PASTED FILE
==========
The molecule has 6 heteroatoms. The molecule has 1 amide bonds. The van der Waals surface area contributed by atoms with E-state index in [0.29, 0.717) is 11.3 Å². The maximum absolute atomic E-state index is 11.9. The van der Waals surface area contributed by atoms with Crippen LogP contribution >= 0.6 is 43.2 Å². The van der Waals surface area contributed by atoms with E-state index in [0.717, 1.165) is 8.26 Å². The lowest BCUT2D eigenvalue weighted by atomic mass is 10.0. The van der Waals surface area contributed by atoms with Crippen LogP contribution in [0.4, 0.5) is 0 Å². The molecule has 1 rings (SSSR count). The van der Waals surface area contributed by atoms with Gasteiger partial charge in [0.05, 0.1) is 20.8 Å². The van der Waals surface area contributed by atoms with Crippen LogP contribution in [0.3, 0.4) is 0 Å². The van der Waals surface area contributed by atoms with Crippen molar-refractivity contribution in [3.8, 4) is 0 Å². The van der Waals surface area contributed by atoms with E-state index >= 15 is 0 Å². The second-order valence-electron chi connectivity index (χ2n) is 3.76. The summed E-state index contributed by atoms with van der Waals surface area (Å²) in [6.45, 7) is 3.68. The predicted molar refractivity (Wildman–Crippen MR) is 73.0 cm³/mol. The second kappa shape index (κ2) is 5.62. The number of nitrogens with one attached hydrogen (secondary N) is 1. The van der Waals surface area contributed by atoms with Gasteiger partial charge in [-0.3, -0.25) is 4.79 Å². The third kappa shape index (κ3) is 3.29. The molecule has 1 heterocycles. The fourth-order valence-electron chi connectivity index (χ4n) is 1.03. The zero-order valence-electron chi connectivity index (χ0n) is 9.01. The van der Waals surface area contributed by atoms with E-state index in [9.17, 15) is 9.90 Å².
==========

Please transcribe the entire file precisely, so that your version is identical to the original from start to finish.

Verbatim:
The molecule has 6 heteroatoms. The molecule has 1 amide bonds. The van der Waals surface area contributed by atoms with E-state index in [0.29, 0.717) is 11.3 Å². The maximum absolute atomic E-state index is 11.9. The van der Waals surface area contributed by atoms with Crippen LogP contribution >= 0.6 is 43.2 Å². The van der Waals surface area contributed by atoms with E-state index in [0.717, 1.165) is 8.26 Å². The lowest BCUT2D eigenvalue weighted by atomic mass is 10.0. The van der Waals surface area contributed by atoms with Crippen LogP contribution in [0.4, 0.5) is 0 Å². The molecule has 1 rings (SSSR count). The van der Waals surface area contributed by atoms with Gasteiger partial charge in [0.05, 0.1) is 20.8 Å². The van der Waals surface area contributed by atoms with Crippen LogP contribution in [0.3, 0.4) is 0 Å². The van der Waals surface area contributed by atoms with Crippen molar-refractivity contribution in [3.8, 4) is 0 Å². The van der Waals surface area contributed by atoms with E-state index >= 15 is 0 Å². The second-order valence-electron chi connectivity index (χ2n) is 3.76. The summed E-state index contributed by atoms with van der Waals surface area (Å²) in [6.45, 7) is 3.68. The predicted molar refractivity (Wildman–Crippen MR) is 73.0 cm³/mol. The second kappa shape index (κ2) is 5.62. The number of nitrogens with one attached hydrogen (secondary N) is 1. The van der Waals surface area contributed by atoms with Gasteiger partial charge in [-0.3, -0.25) is 4.79 Å². The third kappa shape index (κ3) is 3.29. The molecule has 1 heterocycles. The fourth-order valence-electron chi connectivity index (χ4n) is 1.03. The zero-order valence-electron chi connectivity index (χ0n) is 9.01. The van der Waals surface area contributed by atoms with E-state index in [9.17, 15) is 9.90 Å².